Hard Numbers: Bolsonaro abandons indigenous communities, WTO's leadership race is on, US jobless benefits running out, Poles back to polls

850,000: Amid the country's surging coronavirus crisis, Brazil's President Jair Bolsonaro vetoed parts of a law that required the government to provide protections — including clean drinking water and access to hospital beds — for the country's indigenous population of around 850,000. Data shows that COVID-19 has been disproportionately ravaging these communities, in part because they have limited access to healthcare.


8: Who wants one of the toughest jobs in the world right now? Eight candidates — from countries including Nigeria, Mexico, and Saudi Arabia — have thrown their names in the ring to become the next Director General of the World Trade Organization. Whoever gets the gig will have to steer the world out of the worst global economic crisis in decades.

1.3 million: At least 1.3 million Americans filed jobless claims last week, bringing the total number of people receiving unemployment benefits in the US to 18 million. Meanwhile, federal unemployment benefits are set to run out later this month and Congress hasn't agreed on a subsequent aid package.

2: Poles head back to the polls on Sunday to decide between the two remaining presidential candidates — ultra-conservative incumbent president Andrzej Duda who's aligned with the ruling Law and Justice party, or Rafal Trzaskowski, the liberal mayor of Warsaw. Poland's bellwether election is seen as a crucial test of populism in Europe amid the worst global economic downturn in decades.


CORRECTION: An earlier version of this piece erroneously stated that the leadership race was on for the World Health Organization (WHO) rather than the World Trade Organization. We regret the error.

Paper was originally made from rags until the introduction of cellulose in 1800. Since then, it has transformed into a "circular" industry, with 55% of paper produced in Italy recovered. It no longer just comes from trees, either. Some companies produce paper with scraps from the processing of other products like wool and walnuts.

Learn more about this rags to riches story in Eni's new Energy Superfacts series.

In late 2017, Zimbabwe's long-serving strongman Robert Mugabe was deposed by the army after 37 years in power. Amid huge popular celebrations, he handed over the reins to Emmerson Mnangagwa, his former spy chief. It was an extraordinary turn of history: Mugabe, one of Africa's last "Big Men" and a hero of the country's liberation war to end white minority rule, went out with barely a whimper, placing Zimbabwe — stricken by economic ruin and international isolation — in the hands of "The Crocodile."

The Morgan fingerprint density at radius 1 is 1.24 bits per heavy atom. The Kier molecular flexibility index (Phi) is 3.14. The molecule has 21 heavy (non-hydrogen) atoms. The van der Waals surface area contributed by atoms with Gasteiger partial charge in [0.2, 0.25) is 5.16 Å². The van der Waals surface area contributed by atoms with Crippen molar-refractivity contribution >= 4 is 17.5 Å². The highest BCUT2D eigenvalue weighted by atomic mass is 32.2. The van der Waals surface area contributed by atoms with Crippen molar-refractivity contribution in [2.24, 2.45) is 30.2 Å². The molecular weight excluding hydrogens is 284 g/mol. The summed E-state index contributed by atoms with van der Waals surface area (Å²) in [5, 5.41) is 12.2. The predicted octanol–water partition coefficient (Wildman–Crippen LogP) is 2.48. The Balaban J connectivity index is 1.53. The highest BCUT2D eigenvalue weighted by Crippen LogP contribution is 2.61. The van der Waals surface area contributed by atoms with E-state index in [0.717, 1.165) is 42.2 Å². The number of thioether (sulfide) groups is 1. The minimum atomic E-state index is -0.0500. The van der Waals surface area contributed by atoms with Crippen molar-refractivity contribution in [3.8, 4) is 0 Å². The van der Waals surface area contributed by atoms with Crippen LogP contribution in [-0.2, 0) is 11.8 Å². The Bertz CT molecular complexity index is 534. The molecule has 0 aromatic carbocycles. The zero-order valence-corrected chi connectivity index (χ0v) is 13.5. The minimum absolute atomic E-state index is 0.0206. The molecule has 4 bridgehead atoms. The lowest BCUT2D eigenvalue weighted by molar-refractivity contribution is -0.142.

Mugabe has since died, but almost three years after his departure, Zimbabwe's woes continue.

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As the world prepares to mark the 75th anniversary since American forces dropped atomic bombs on the Japanese cities of Hiroshima and Nagasaki, global non-proliferation efforts, first codified in Cold War-era treaties, are in jeopardy. While the overall number of nuclear weapons continues to decrease — mainly because the US and Russia have set about dismantling retired weapons — both countries, which account for 90 percent of the world's total nuclear arsenal, continue to modernize their nuclear weapons programs. Meanwhile, the New START treaty, which limits the number of long-range nuclear weapons that each side can deploy to about 1,500 apiece, is at risk of collapsing. Here's a look at which countries have nuclear weapon stockpiles and who's ready to use them.

Ian Bremmer's Quick Take:

Happy Monday, we are in August, summer, should be taking it a little easier. Coronavirus not taking the stress levels off but hopefully giving people the excuse, if you're not traveling so much, be close with your families, your loved ones and all that. Look, this is not a philosophical conversation, this is a talk about what's happening in the world, a little Quick Take for you.

First of all, you know, I'm getting a little bit more optimistic about the news in the United States right now. Yes, honestly, I am. In part because the caseload is flattening across the country and it's reducing in some of the core states that have seen the greatest explosion in this continuation of the first wave. Yes, the deaths are going up and they should continue to for a couple of weeks because it is a lagging indicator in the United States. But the fact that deaths are going up does not say anything about what's coming in the next few weeks. That tells you what's happened in the last couple of weeks.

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TikTok, ya don't stop: The wildly popular video app TikTok has been in the crosshairs of American lawmakers for many months now. Why? Because the app is owned by a Chinese company, raising national security concerns that it could funnel personal data on its 100 million American users to the Chinese government. The plot thickened in recent days after President Trump abruptly threatened to ban the app altogether, risking a backlash among its users and imperiling US tech giant Microsoft's efforts to buy the company's operations in the US. Canada, Australia and New Zealand. After a weekend conversation between Microsoft and the White House, the sale negotiations are back on but US lawmakers say any deal must strictly prevent American users' data from winding up in Chinese Communist Party servers. And Trump says that unless a deal is reached by September 15th, he'll go ahead with the ban. The broader fate of TikTok — which has now been banned in India, formerly its largest market, and may be broken up under US pressure — nicely illustrates the new "tech Cold War" that is emerging between China and the United States.

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